If the person committing an offence under the foretasted provisions is a company, the company itself as well as every person like the Managing Director, Executive Director or Finance Director of the company who was in charge of, and was responsible to the company for the conduct of the business of the company, shall be deemed to be guilty of offence and shall be liable to be proceeded against and punished accordingly.
Again, if it is proved that the offence was committed with the consent or connivance of, or was attributable to the neglect on the part of, any director, manager, secretary or other officer of the company, such person would also be deemed to be guilty of that offence and shall be liable to be proceeded against and punished accordingly.
But a person will not be liable in a case where he proves that the offence was committed without his knowledge, or that he had exercised all due diligence to prevent that commission of such offence.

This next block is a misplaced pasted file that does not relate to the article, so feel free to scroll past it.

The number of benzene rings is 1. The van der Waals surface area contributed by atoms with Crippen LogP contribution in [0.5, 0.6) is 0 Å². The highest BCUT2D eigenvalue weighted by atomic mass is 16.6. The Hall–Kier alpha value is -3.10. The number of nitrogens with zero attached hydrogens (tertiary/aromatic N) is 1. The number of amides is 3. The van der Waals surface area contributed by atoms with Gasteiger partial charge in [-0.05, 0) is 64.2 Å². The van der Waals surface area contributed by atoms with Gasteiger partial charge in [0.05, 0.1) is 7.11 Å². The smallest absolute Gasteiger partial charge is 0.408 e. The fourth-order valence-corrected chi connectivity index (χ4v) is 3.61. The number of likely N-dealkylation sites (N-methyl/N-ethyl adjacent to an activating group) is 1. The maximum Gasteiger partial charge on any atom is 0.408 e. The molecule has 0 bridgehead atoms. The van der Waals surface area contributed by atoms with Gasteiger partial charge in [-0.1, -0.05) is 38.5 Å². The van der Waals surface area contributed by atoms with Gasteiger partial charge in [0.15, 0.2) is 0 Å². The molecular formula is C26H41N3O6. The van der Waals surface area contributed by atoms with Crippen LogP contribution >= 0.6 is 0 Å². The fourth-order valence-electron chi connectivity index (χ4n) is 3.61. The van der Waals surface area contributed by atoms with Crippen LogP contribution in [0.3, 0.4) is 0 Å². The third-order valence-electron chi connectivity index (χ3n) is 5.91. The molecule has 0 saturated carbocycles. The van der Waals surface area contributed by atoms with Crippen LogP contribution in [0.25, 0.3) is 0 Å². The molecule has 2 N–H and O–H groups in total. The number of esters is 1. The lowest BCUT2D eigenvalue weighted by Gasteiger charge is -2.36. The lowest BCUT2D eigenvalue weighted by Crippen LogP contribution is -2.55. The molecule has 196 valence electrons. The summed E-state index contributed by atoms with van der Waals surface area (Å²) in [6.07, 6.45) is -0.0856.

It may be noted that any person who is nominated as a director of the company by virtue of his holding any office or employment in the Central Government or State Government or a Financial Corporation owned or controlled by the Central or State Government shall not be liable for prosecution under the above provisions.
When a company commits an offence of cheque bouncing, its liability is joint and not several. Without impleading its directors or officers who are responsible for the conduct of business, a company alone cannot be prosecuted.
On the contrary, the director can be prosecuted without making a company party to the prosecution. A complaint against the officer who has issued the dishonoured cheque on behalf of the company is maintainable and it cannot be contended that the complaint should have been filed against the company also (Bhaskar vs Muthusamy).
When a person is not a director at the time of issue of cheque but is a director at the time of dishonour, he is liable for the offence (K. Shunmugam vs Purushottamlaf).
When a person who were directors on the date of issue of the cheque but resigned the office of directorship before notice of dishonour was issued by the payee, they were held liable to be proceeded against (Ashwin C. Muthiah vs Multipack).